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Trump has huge goals for ‘first 100 days’

President-elect Donald Trump and House Speaker Paul Ryan (Photo: Twitter)

President-elect Donald Trump and House Speaker Paul Ryan (Photo: Twitter)

Republicans in Congress are fired up by the chance to accomplish big things in the early days of the upcoming Trump administration and move away from the crisis budgeting that faces them once again in the lame-duck session.

Rep. Ted Yoho, R-Fla., who gained notoriety nearly two years ago by posing an intraparty challenge to then-House Speaker John Boehner, says GOP members are itching to get things done.

“I can tell you the enthusiasm and the excitement up here of getting things done is higher than I’ve ever seen,” said Yoho, who is wrapping up his second two-year term. “The optimism is tremendous. Even the members that served under (George W.) Bush said they’ve never seen it like this.”

He told WND and Radio America part of the excitement was the promise from Vice President-Elect Mike Pence that lawmakers would be very busy in the early days of the Trump administration.

“He said, ‘I hope you guys are holding on and you’re ready to work because this guy that is going to be president is unlike anybody you’ve ever worked with before. He’s got unlimited energy. We want to roll back the majority, if not all, of the executive orders. We want to repeal and replace Obamacare, and we want to adapt the tax reforms that the Republicans have teed up and ready to go,’” Yoho said.

“He said we’re going to do all that in the first 100 days,” Yoho continued.

Listen to the WND/Radio America interview with Rep. Ted Yoho, R-Fla.:

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Even thornier issues such as entitlements lie ahead, but Yoho said a united GOP can make progress on those elusive goals as well.

“The biggest thing is having a common vision and goal that you’re trying to accomplish,” he said. “We’re at a point in this country where, in five to 10 years, our mandatory spending is going to consume over 80 percent of what we spend as a nation.

“We’ll be at a situation like Greece, Spain or Portugal, where the situation dictates what you have to do as far as austerity measures and the reforms you have to make in programs. We have time to be proactive and change that,” said Yoho, who added that this GOP Congress will not end up spending more and growing government like it did from 2005 to 2007, the last time Republicans controlled Congress and the White House.

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While admitting some tough decisions will have to made on some aspects of entitlement and spending reform, he said some parts of the solution should be easy, starting with mandatory spending that isn’t essential.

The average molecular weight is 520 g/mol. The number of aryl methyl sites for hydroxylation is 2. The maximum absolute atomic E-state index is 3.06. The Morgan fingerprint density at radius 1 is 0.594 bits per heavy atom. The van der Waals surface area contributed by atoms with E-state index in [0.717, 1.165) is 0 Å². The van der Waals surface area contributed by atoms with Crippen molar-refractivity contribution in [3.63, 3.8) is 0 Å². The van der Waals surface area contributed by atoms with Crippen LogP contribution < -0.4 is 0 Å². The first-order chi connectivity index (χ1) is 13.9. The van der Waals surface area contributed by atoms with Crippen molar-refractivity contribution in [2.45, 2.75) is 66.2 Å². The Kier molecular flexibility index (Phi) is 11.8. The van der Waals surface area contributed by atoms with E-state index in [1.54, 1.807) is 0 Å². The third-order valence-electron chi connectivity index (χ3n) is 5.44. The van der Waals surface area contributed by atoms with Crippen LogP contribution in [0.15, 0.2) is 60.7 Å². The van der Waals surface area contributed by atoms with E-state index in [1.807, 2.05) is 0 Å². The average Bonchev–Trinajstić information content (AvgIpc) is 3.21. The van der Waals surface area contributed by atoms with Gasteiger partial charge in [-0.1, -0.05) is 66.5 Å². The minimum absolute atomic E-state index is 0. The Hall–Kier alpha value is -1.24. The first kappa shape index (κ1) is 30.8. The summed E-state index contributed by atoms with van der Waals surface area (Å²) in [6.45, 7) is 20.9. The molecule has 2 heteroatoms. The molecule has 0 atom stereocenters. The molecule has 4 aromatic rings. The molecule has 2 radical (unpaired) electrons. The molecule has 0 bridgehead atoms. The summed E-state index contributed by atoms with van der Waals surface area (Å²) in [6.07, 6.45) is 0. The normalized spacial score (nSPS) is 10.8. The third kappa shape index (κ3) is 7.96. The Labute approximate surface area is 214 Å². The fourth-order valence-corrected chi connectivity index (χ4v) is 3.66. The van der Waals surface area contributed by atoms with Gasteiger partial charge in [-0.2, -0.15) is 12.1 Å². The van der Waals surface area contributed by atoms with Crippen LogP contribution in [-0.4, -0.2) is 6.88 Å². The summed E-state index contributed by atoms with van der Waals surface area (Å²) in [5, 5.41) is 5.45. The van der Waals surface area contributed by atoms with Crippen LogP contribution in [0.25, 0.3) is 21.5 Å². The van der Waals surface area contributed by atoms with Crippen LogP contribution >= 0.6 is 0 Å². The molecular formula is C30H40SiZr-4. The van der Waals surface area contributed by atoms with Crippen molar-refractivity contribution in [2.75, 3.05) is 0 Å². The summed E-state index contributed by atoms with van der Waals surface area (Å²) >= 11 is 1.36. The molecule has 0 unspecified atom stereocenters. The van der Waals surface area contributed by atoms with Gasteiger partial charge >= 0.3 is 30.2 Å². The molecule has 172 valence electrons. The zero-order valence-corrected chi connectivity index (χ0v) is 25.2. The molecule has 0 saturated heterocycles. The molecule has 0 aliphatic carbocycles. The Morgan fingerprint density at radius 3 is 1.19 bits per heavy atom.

“One of the things that’s mandatory spending is $88 million to save the wild horses out West. I’m a veterinarian, worked on horses all my life. I’m very cognizant and want to take care of the horses, but it shouldn’t be mandatory spending,” Yoho said.

He also sees places to trim entitlement spending.

“We’ve got people receiving Social Security benefits that have never paid into it. We’ve got people from other countries getting Social Security Disability Insurance,” Yoho said. “These things have to be looked at. Then you take the fraud and abuse out of these things. There are billions of dollars that can be saved by doing some very simple things and fixing the low-hanging fruit.”

Even before Trump takes office, Congress must work with President Obama to pass a short-term government funding bill. Current funding runs out Dec. 9. Yoho expects a continuing resolution to pass that would extend government funding until March. The Trump administration would then be in office to negotiate future spending. However, Yoho points out that the subsequent spending debate would coincide with a high-stakes debate over raising the debt ceiling.

Yoho hopes a Trump administration will bring an end to omnibus budgeting that often ends up with Republicans holding their noses and voting for prominent Obama priorities such as funding Planned Parenthood and sanctuary cities.

The current lame-duck session is already a success for Yoho. Earlier in the week, the House passed his WINGMAN legislation, also known as H.R. 5166. The bill gives Congress access to claims filed by veterans with the Department of Veterans Affairs and gives lawmakers and their staffs the ability to explain what else veterans need to fill out or put members in position to pressure the VA for resolution of the claims.

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